Flashcards in 2.5 Membranes Deck (42):
What organelles have membranes?
What is the role of membranes?
To regulate conditions within the cell and organelles by controlling material entry and exit
Why is the role of membranes important?
Each of organelles needs specific conditions in order for reactions to occur
What do plasma membranes surrounding cells form?
A boundary between the cells environment and the cytoplasm
What is the boundary between the cells environment and the cytoplasm needed for with regard to conditions?
- establishing different conditions
- keeping conditions separate
Give a property of the cell membrane:
It is partially permeable
Why is it necessary for the cell membrane to be partially permeable?
To precisely control exchange between the cell and its environment
Allow some molecules through but not others
Where are cell membranes found?
How is the cell membrane/ boundary vital for cell signalling?
It is vital for receiving messages at receptors bound to the membrane
Allows ends and exocytosis
Allows formation of a membrane network throughout cells
What do membranes within cells do?
Divide the cell into different compartments
They act as a barrier between organelle and the cytoplasm
What can membranes within the cell form relating to transport?
Vesicles to transport substances between different areas of the cell
What do membranes within the cell control? Give an example:
Which substances enter and leave organelles (e.g. RNA leaves the nucleus via the nuclear membrane)
What do membranes within organelles act as? Give an example:
Barriers between the membrane contents and the rest of the organelle
E.g. Thylakoid membranes in chloroplasts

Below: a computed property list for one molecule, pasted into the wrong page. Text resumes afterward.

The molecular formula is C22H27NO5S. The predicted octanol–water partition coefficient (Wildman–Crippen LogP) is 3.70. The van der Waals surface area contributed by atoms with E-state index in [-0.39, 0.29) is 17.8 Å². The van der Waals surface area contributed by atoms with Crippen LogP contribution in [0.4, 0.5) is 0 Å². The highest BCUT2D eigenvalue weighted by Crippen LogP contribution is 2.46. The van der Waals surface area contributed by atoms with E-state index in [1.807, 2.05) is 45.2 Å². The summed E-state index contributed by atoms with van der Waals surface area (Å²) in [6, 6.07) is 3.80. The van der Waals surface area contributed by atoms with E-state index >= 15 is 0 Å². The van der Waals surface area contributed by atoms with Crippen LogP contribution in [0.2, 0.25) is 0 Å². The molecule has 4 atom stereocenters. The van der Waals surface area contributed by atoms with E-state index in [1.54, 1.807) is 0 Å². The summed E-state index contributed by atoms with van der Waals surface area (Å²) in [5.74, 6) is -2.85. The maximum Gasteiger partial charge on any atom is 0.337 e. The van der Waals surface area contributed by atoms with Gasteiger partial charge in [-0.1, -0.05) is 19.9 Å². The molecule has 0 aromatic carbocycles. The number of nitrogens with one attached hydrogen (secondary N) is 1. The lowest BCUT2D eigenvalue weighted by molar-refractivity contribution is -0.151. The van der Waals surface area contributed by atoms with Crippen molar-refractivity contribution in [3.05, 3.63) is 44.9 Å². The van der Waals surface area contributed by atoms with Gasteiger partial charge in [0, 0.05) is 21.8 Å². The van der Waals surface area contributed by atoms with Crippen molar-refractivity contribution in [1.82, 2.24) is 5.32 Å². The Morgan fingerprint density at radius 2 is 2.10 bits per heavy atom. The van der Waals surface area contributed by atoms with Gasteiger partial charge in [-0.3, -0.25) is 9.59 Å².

What can membranes within the cell be the site of? Give an example:
E.g. The inner membrane of the Mitochondrion contain enzymes needed for respiration
What is exocytosis?
How things get out of the cell
What is endocytosis?
How things get into the cell
What is the cell membrane made up of?
A phospholipid bilayer
What is the structure of a phospholipid?
A phosphate group attached to a glycerol backbone with two fatty acids joined
What area of the phospholipid is hydrophilic?
The phosphate heads
What area of the phospholipid is hydrophobic?
The fatty acids
What do phospholipids automatically form when added to water?
Bilayer or Micelle
Describe the arrangement of the bilayer:
Hydrophilic Phosphate heads face outwards toward the water whilst hydrophobic fatty acids stay in the centre away from the water
Because the centre of the membrane is hydrophobic what does it not allow through?
Water soluble materials such as ions
What is the term for organelles being divided by internal membranes?
Why is compartmentalisation important?
Some reactions are incompatible and can not occur in the same environment as they need specific conditions
Give an example of a compartmentalised organelle:
Mitochondria - divided by an external and internal membrane
The smaller and less polar a molecule...
... The faster it will diffuse across a cell membrane
Give examples of small non polar molecules that rapidly diffuse across a cell membrane:
Do small polar molecules diffuse across plasma membranes?
Yes but much slower than small non polar molecules
Give examples of small polar molecules that diffuse across the membrane:
What molecules are unlikely to diffuse across the membrane?
Charged particles (ions)
Describe the fluid mosaic model?
"Cell surface membranes consist of a double layer if phospholipid molecules studded with proteins"
In the fluid mosaic model why is the bilayer described as fluid? What does this make the membrane?
-Because the phospholipids can move
-This makes the membrane a flexible structure that constantly changes shape
Why is the membrane described as mosaic?
It appears like tiles in a mosaic with proteins embedded in the bilayer
What is cholesterol?
A type of lipid
Where is cholesterol present?
In all cell membranes (except bacterial)
What is cholesterol important in?
Controlling membrane fluidity
How are cholesterol molecules arranged in the membrane?
They fit between phospholipids and bind to the hydrophobic fatty acids causing them to pack more closely together
The more cholesterol in the membrane...
The less fluid and permeable it is
At normal body temperature what is cholesterol important in?
Keeping membranes stable
Why is maintaining membrane fluidity important?
Otherwise cells would not be able to function